Even against this offensive armada, Whitey’s World Series ERA of 2.71 was lower than his regular season ERA. It needed to be, since Ford often dueled the top hurlers in the NL – Koufax, Warren Spahn, Juan Marichal, Don Newcombe, Lew Burdette, Sal Maglie.

Whitey won 25 games in his Cy Young season of 1961; 24 in ’63. He won 16 or more games an additional eight times and likely would have won 20 or more on several of those occasions had Stengel pitched him every fourth day and not used him primarily to face the Yankees’ most dangerous opponents. Even under such circumstances, Ford still led the league in ERA twice, including a 2.01 mark in 1958, and was sub 3.00 in 11 of his 16 seasons.

There is a wonderful symmetry about Ford’s career. He wore number 16 and pitched 16 seasons; his 25 wins and Cy Young season came in ’61, the inverse of his uniform number.

Like Frank Sinatra, the other man who bears the moniker of Chairman of the Board, Whitey is the quintessential New Yorker. He grew up in the shadow of Yankee Stadium; in peak performances he burned as brightly as Times Square.

“New York, New York” could be as much Ford’s anthem as Frank’s. The native New Yorker knew if he could make it here he could make it anywhere. The kid from Queens made it, becoming as much a marquee name as any on Broadway.

Like Sinatra, Ford was king of the hill, top of the heap. He personified the bright lights, big city success story. For that, Whitey Ford will forever be synonymous with October baseball in the Bronx.

Comments

3 Responses to “Whitey Ford, Chairman of the Board and the Greatest Living Yankee”
  1. Vinnie says:

    Two minor details. Whitey and Joe Gordon never played together. Second, he had a very hard time getting Mays out. You can look it up.

  2. Cliff Blau says:

    As you can see in this photo: https://www.gettyimages.com/detail/news-photo/thousands-of-fans-watched-the-new-york-yankees-defeat-the-news-photo/146117849 the bunting didn’t hang from the facade, which is the outside of the building, but from the facing of the upper deck inside the park.

    Also, you refer to a third Yankees dynasty, but there’s only been one dynasty in baseball history, and that was the Yankees from 1921-1964. Dynasties last for generations, not a few years.

    In reference to that alleged double play against the Indians, it could only have come in 1950, since Allie Clark left the Tribe early in 1951 when Whitey was in the military. He pitched twice against Cleveland that year, and neither game featured such a double play.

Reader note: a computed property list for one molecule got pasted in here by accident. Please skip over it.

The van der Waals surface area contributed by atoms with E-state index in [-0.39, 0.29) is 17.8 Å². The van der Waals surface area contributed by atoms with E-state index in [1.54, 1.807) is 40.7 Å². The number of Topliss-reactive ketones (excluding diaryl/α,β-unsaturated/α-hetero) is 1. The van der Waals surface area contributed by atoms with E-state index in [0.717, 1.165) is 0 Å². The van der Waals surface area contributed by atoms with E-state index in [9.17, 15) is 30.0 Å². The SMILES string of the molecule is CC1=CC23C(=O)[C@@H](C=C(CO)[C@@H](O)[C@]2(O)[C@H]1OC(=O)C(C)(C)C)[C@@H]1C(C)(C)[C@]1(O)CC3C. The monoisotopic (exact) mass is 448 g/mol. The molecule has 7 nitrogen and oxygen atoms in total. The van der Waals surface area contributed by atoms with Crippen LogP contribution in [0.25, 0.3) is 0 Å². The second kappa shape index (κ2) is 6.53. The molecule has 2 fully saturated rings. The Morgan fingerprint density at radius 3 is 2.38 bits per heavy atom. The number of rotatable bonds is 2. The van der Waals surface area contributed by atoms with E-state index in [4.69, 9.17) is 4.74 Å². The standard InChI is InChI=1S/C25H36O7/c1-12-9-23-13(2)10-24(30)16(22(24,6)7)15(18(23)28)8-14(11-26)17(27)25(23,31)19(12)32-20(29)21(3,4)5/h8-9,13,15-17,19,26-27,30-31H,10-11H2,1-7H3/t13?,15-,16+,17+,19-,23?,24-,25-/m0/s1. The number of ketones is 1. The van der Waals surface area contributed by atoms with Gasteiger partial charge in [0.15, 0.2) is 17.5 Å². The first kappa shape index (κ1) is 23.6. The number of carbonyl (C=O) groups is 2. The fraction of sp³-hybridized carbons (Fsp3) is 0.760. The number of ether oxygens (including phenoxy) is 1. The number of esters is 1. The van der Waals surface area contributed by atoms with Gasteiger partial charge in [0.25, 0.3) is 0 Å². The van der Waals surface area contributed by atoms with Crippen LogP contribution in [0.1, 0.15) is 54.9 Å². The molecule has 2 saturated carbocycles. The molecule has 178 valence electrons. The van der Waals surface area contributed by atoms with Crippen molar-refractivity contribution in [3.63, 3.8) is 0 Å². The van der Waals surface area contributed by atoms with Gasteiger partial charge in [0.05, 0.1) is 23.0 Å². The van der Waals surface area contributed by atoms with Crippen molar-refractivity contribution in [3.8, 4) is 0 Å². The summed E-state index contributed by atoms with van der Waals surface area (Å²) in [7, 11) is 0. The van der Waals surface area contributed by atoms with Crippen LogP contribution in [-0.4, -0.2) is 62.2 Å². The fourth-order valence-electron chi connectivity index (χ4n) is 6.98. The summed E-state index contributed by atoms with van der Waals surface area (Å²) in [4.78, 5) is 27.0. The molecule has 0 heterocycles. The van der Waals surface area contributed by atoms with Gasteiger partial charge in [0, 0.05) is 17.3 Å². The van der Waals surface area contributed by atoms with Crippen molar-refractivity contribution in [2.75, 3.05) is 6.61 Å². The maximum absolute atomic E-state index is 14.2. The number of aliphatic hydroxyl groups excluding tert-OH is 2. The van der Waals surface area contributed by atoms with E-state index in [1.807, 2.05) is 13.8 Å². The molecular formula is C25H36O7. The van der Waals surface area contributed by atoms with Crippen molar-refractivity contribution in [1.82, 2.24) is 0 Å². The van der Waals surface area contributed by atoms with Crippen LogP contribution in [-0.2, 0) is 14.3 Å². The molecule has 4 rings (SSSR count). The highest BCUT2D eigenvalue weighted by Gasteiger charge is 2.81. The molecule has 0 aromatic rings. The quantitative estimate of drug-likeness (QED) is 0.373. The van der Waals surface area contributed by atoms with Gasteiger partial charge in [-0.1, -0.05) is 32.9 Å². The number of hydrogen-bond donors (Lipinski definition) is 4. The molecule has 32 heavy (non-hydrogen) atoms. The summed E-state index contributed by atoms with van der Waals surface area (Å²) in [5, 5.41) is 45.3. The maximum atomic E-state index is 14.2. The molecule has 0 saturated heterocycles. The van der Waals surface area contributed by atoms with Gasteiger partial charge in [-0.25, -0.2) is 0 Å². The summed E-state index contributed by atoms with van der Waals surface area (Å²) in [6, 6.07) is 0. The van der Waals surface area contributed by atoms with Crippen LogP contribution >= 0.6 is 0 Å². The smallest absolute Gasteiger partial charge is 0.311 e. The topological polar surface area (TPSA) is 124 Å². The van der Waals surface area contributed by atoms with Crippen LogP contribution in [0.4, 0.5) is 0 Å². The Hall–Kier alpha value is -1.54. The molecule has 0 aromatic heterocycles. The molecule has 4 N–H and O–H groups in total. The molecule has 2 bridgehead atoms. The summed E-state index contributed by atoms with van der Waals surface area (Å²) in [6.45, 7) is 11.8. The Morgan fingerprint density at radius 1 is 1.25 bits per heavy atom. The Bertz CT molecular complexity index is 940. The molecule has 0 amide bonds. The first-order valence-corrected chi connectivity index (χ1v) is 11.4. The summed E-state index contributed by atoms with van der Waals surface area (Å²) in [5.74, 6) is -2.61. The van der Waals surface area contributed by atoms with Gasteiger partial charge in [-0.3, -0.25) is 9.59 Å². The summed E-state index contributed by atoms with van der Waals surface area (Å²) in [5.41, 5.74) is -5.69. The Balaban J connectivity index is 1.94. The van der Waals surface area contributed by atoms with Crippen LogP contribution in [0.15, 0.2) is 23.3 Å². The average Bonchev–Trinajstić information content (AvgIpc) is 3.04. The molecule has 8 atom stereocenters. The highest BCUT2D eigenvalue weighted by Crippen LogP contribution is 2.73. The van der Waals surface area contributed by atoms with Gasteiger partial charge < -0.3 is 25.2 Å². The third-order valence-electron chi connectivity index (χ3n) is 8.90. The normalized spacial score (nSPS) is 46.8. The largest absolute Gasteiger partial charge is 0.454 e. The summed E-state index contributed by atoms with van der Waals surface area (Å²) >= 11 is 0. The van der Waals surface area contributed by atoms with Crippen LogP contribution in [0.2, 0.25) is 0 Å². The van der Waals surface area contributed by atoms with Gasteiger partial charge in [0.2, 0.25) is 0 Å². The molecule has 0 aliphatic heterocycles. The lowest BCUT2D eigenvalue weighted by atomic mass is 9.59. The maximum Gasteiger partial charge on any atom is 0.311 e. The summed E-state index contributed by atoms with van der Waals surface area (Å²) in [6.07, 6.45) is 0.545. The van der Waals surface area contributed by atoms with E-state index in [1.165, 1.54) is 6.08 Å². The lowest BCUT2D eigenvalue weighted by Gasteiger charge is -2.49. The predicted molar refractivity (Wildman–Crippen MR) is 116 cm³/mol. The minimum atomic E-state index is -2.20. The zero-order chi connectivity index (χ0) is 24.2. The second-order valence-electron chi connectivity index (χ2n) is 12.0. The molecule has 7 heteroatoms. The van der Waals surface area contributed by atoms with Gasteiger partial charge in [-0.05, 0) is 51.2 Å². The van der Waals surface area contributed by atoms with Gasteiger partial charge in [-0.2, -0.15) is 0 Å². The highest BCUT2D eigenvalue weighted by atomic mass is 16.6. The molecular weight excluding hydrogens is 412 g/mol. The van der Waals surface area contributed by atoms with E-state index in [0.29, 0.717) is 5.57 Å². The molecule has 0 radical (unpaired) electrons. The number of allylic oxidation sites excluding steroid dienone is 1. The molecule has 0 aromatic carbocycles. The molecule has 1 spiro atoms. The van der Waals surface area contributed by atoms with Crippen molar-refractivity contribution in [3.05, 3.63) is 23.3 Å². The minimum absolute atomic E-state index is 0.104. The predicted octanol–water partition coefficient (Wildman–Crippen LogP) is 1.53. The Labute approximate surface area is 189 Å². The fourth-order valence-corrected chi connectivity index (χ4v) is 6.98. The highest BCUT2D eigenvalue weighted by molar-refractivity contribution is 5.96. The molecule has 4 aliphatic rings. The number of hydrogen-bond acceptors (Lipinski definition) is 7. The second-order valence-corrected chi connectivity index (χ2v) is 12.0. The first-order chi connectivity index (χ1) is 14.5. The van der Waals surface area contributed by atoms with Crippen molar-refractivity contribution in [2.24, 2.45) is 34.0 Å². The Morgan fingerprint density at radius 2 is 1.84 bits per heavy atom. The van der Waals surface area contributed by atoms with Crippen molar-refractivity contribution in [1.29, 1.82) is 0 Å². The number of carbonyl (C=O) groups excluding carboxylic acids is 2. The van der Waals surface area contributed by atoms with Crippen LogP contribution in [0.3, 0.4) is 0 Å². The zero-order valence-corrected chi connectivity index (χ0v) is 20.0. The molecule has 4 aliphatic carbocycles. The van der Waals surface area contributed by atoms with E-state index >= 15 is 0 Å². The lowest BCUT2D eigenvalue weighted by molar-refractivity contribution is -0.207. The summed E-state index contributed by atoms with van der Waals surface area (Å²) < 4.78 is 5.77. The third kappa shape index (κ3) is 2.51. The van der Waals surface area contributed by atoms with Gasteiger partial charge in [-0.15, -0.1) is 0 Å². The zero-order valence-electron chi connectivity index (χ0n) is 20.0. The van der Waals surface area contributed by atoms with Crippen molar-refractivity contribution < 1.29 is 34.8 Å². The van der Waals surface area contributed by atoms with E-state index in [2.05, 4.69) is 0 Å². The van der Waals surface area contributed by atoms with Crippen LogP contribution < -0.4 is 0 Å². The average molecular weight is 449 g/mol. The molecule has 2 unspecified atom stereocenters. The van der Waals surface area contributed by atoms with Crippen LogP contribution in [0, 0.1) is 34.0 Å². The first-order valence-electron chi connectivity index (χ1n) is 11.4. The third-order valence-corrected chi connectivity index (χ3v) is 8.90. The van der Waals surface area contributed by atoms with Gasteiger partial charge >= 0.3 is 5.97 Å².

Lastly, Casey didn’t use Whitey primarily against the Yankees’ toughest opponents. He used him where he’d be most effective. He pitched often against the weak Washington Nationals, because their park had a distant LF fence, like Yankee Stadium.

  3. Ed Gruver says:

    “Facade” has been used numerous times, including by the New York Times, as another word for the frieze that crowned the upper deck in the original Yankee Stadium. There are countless photos of bunting hanging from the facade/frieze during World Series games, including this one from a 2009 article about the “distinctive facade” being recreated for the new stadium: https://www.nytimes.com/2009/04/15/sports/baseball/15facade.html

    The use of the word “dynasty” in sports history is vastly different than its usage in world history. There aren’t any Ming dynasties in sports, but the Oakland A’s and Cincinnati Reds of the 1970s are routinely referred to as dynasties by sports historians, as are the Yankees of the late 1990s. In the NFL, the Packers of the ’60s, Steelers of the ’70s, and 49ers of the ’80s are all commonly described as “dynasties.” As are the Celtics of the ’60s, Lakers of the ’80s and Bulls of the ’90s in the NBA, and the Canadiens of the ’70s, Islanders and Oilers of the ’80s in the NHL.

    In reference to Ford’s play on Cleveland’s Allie Clark at 3B, it occurred in an August 30, 1950 game matching Ford and Feller at Yankee Stadium.

    Through the years I’ve spoken withs several Yankees from the 1950s and 60s, including Mantle, and to a man they’ve spoken of Stengel spot-starting Ford against the Yankees’ top contenders. The same has been reported numerous times, including a Sports Illustrated article on Ford in 1956, which states that Stengel started Ford against the toughest pitchers and toughest clubs in key games the Yanks had to win. An example is that under Stengel, Ford faced the White Sox, a top rival of the Yankees in the ’50s, numerous times. Ford excelled at stopping the opponent’s running game, and that was crucial against Aparicio, Minoso and the White Sox.

    Lastly, you state that Ford pitched often against the Washington Nationals. I assume you mean the Senators, since the Nationals have been a National League franchise since their inaugural season in 1969 as the Montreal Expos and only came into existence as the re-named Nationals in 2005.